THE GAMBIA (20 November)
Rains in May in the east and in June in the rest of the country permitted early planting of coarse grains and upland rice. The rains continued until the first dekad of July when they were interrupted by a dry spell. The cessation of rains in mid-July stressed early maize and millet crops, which were then at a critical stage of development. Grazing conditions were also affected adversely, particularly in the North Bank Division, where farmers were forced to move herds southwards. However, abundant rains in August improved grazing conditions. There was extensive resowing, particularly in the North Bank Division (NBD), the region most affected. The lack of rains also delayed the transplanting of rice. Despite the resumption of rainfall in mid-August, virtually all the maize crop was lost, as well as part of the early millet and sorghum crops. Replanting of upland rice was undertaken but seed shortages prevented its completion. The mangrove rice which was transplanted in early August is growing under good conditions. The early millet was harvested in late September, one month later than usual. The groundnut harvest should be good despite a seed shortage, provided that the rains continue through October. Precipitation was ample in most areas during the second dekad of August until early October. Only in the southern part of the Lower River Division (LRD) was precipitation low. Overall, cumulative rainfall was close to normal and higher than last year.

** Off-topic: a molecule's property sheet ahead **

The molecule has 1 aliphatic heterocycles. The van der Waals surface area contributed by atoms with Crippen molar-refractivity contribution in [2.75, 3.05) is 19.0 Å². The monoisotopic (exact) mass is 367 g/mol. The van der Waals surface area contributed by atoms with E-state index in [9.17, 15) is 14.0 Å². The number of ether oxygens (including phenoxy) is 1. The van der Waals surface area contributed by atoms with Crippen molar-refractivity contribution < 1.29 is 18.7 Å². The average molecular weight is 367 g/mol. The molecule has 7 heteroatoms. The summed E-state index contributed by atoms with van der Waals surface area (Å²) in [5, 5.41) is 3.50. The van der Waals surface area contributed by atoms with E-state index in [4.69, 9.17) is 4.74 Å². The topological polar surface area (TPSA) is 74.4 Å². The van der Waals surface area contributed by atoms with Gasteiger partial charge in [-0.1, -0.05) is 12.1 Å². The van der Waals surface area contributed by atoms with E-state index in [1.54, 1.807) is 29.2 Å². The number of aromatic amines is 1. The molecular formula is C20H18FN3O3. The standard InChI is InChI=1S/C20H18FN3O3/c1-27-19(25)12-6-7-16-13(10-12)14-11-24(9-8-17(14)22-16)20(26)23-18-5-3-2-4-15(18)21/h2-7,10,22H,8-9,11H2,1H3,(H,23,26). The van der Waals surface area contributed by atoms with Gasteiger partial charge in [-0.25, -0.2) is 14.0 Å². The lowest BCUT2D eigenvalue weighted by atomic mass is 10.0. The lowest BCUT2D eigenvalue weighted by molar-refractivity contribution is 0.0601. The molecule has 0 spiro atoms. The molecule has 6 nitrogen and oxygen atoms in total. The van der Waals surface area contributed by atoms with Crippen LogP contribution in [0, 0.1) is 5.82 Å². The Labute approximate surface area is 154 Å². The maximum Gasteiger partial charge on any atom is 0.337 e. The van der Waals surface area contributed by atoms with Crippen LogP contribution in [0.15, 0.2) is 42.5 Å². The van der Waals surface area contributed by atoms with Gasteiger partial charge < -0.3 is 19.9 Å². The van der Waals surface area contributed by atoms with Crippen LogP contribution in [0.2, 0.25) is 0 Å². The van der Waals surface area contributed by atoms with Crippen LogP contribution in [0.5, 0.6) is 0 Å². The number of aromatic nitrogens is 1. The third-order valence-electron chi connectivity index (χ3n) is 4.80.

Crops were also affected by caterpillar infestation. Aphid attack has also caused damage to the millet and groundnut crops. Maize and millet also suffered from downy mildew in late September in the Upper River Division (URD). An upsurge of striga has been reported in several divisions of the country.
A joint FAO/CILSS Crop Assessment Mission estimated aggregate cereal output for 1997 at 84 750 tons, some 24 percent lower than last year and substantially below average. This is largely due to the sharp decline in the outputs of maize and upland rice.
As a consequence, the food supply situation is anticipated to be tight. The most affected areas are Badibou and Jokadou in the North Bank Division (NBD), Saloum in the northern part of Central River Division (CRD); Wulli and Sandou in the north of the Upper River Division (URD). However, good prospects for groundnut production are likely to ease the income situation of farmers in some areas.